FFI proposal: allow some control over the scope of C header
duncan.coutts at worc.ox.ac.uk
Sun Apr 23 18:17:41 EDT 2006
On Sun, 2006-04-23 at 17:26 -0400, Manuel M T Chakravarty wrote:
> Duncan Coutts:
> > On Fri, 2006-04-21 at 09:32 -0400, Manuel M T Chakravarty wrote:
> > > > I think we'd want to be able to specify that a C header file not
> > > > "escape" a module boundary and probably we'd also want to be able to ask
> > > > that it not escape a package boundary (though this may be beyond the H'
> > > > spec since Haskell does not talk about packages).
> > >
> > > The H98 standard already specifies a NOINLINE pragma for any function:
> > >
> > > http://haskell.org/onlinereport/pragmas.html
> > >
> > > The simplest solution is to ensure that all Haskell compilers implement
> > > this pragma properly for foreign imported functions. If you want finer
> > > control over where inlining takes place, then maybe the pragma should be
> > > extended to provide that finer control.
> > I don't think we need to generalise the problem to all function
> > inlinings. There are specific practical problems caused by inlining
> > foreign calls that are not a problem for ordinary Haskell functions.
> Inlining of foreign functions causes extra problems, but generally
> inlining is a concern; so, if we can use the same mechanisms, we get a
> simpler language.
True, though with a special case mechanism we can make automatic checks
> > > Besides, the standard so far doesn't cover command line options at all.
> > > So, there is the more general question of whether it should.
> > I don't think we need to specify the command line interface. The
> > required headers can be put in the module.
> That's ok with me. I was just pointing out that many of the problems
> and/or lack of understanding of users that we are seeing has to do with
> the use of command line options. We simply cannot address this unless
> the standard covers command line options.
Under my hypothetical scheme the ghc command line method would be
equivalent to putting it in the module and could be checked the same
> > What I really want is for the issue of header scope to be something that
> > can be checked by the compiler. As a distro packager I see far too many
> > people getting it wrong because they don't understand the issue. If we
> > could declare the intended scope of the header files then 1. people
> > would think about and 2. if they got it wrong it'd be checkable because
> > the compiler would complain.
> Whether or not the compiler can check for wrong use, seems to me
> independent of whether we use inline pragmas or any other syntax. GHC
> could very well check some of these things today. It just doesn't. Do
> you propose to make such checks mandatory in the standard?
That'd be nice, though I can see that it is more work.
> We are having two issues here:
> (1) Specification of which functions need what headers and whether
> these functions can be inlined.
> (2) Let the compiler spot wrong uses of header files.
> These two issues are largely independent.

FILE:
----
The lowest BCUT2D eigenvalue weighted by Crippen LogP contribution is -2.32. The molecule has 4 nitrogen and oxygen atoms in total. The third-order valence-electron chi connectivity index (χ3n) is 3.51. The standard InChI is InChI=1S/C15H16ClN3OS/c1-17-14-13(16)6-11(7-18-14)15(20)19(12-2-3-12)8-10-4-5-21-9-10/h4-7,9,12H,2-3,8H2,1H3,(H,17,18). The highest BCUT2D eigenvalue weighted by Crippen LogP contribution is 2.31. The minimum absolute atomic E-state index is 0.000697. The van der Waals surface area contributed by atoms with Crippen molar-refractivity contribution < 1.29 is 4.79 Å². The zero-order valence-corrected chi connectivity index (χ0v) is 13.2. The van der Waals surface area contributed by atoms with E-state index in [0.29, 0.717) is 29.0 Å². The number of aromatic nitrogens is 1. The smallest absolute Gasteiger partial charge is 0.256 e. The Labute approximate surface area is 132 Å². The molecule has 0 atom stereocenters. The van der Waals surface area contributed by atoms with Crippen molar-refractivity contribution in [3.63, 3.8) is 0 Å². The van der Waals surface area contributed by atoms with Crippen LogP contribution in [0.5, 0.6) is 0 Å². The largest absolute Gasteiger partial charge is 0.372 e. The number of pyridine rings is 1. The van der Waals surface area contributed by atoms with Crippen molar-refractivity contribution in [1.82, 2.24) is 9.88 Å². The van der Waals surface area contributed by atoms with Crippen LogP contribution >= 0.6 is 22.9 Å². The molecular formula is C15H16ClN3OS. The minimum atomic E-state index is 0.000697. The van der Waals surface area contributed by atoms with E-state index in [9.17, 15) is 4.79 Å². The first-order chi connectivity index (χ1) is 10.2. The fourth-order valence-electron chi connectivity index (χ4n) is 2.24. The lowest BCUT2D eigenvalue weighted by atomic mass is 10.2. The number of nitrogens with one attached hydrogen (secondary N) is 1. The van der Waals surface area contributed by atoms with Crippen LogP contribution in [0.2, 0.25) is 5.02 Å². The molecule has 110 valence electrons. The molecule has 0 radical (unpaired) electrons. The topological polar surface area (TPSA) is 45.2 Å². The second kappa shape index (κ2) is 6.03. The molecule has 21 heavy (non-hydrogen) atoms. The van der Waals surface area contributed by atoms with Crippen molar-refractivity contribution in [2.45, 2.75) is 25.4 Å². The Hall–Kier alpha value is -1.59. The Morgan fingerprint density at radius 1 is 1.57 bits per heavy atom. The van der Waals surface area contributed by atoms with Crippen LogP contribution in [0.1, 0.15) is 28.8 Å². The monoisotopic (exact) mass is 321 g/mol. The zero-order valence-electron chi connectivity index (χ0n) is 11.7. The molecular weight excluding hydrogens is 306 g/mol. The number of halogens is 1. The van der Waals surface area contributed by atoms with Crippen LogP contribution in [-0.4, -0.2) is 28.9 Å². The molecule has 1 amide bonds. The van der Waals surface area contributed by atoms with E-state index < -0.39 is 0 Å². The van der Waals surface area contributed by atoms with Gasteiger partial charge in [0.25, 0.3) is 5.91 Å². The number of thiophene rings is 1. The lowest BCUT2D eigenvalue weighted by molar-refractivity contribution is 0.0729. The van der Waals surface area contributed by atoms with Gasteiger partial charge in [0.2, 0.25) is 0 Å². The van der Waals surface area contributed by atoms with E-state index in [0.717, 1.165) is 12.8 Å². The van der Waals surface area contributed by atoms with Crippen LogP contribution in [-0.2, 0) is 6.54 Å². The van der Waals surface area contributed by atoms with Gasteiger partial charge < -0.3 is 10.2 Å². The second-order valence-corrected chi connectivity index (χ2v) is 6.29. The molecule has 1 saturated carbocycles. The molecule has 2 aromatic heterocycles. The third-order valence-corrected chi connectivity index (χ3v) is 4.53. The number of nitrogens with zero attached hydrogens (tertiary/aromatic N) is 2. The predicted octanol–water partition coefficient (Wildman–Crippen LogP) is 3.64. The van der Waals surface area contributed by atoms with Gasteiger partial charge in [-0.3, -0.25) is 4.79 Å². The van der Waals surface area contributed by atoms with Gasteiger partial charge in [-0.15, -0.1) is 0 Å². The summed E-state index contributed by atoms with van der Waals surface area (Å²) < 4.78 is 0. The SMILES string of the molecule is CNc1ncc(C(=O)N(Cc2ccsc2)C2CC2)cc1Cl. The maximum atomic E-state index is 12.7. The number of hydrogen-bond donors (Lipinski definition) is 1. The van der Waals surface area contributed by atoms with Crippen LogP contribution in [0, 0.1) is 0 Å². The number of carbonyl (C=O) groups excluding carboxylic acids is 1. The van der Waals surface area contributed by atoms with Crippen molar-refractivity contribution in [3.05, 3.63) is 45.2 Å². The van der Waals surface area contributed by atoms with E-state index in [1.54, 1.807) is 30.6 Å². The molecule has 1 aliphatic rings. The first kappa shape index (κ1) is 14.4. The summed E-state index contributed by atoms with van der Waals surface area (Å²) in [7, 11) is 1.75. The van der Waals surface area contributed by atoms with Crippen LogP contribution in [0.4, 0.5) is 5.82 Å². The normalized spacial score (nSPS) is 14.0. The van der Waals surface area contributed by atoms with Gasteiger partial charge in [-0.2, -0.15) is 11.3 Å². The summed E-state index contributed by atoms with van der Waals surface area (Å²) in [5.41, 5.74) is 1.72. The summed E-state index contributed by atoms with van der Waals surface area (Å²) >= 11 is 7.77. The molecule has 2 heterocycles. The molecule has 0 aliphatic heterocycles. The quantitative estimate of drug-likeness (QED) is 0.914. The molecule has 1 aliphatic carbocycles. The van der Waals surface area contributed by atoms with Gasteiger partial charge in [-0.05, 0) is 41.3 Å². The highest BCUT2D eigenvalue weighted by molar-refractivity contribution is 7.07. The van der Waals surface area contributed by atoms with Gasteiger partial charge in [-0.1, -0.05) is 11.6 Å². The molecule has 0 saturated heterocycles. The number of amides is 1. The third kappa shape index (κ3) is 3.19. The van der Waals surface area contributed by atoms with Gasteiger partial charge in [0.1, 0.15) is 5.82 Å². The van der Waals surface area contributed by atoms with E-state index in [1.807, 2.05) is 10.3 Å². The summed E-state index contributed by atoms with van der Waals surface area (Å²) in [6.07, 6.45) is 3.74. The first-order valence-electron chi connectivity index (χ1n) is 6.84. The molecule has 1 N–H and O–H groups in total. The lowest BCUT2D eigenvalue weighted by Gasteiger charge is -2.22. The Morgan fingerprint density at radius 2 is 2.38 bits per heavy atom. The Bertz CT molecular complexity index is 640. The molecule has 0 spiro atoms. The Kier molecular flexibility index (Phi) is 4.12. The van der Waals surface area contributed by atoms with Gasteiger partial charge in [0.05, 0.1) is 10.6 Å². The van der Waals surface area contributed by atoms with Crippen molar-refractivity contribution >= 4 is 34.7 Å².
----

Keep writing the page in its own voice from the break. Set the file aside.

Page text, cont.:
> Re (1), I dislike new syntax
> (or generally any additions to the language) and prefer using existing
> mechanisms as far as possible. The reason is simply that Haskell is
> already very complicated. Haskell' will be even more complicated.
> Hence, we must avoid any unnecessary additions.
> Re (2), I am happy to discuss what kind of checks are possible, but I am
> worried that it'll be hard to check for everything without assistance
> from cabal, which I don't think will be part of Haskell'.
I think it can be checked without cabal. Outline: suppose we use a
module level granularity (I know jhc proposes to use a finer
granularity) so we track which C header files are needed to compile
A FFI decl specifying a header file makes that module need that header.
Then transitively each module that imports that module needs that header
too. We can only stop the header leaking out of the module/package by
specifying NOINLINE on the imported function (or using some additional
syntax s I originally suggested).
So now it's easy to check what headers are needed to to compile any
module. Then we probably need to rely on an external mechanism (eg cabal
or the user) to make sure that all these headers are available - but at
least we can check that the user has done it right.
So it's at this point that issue (1) & (2) become related. If we say
that a header file transitively infects every client module then it
effectively bans private header files and so we need some mechanism to
limit the scope of header files to allow them again (like NOINLINE).
Eg with c2hs, I think that in theory we should be installing every .h
file that c2hs generates for each module with the library package. I've
never seen anyone actually do that (Cabal's c2hs support doesn't do that
> Re the concern about wrong use: FFI programming is a minefield. We will
> never be able to make it safe. So, I am reluctant to complicate the
> language just to make it (maybe) a little safer. What IMHO will be far
> more effective is a good tutorial on FFI programming.
While it's true that it's easy to shoot yourself in the foot with the
FFI, this is a particular issue that people get wrong very often -
mostly because it does work most of the time and so they never find the
problem by testing (unlike most other FFI bugs which will give you a
segfault fairly quickly)
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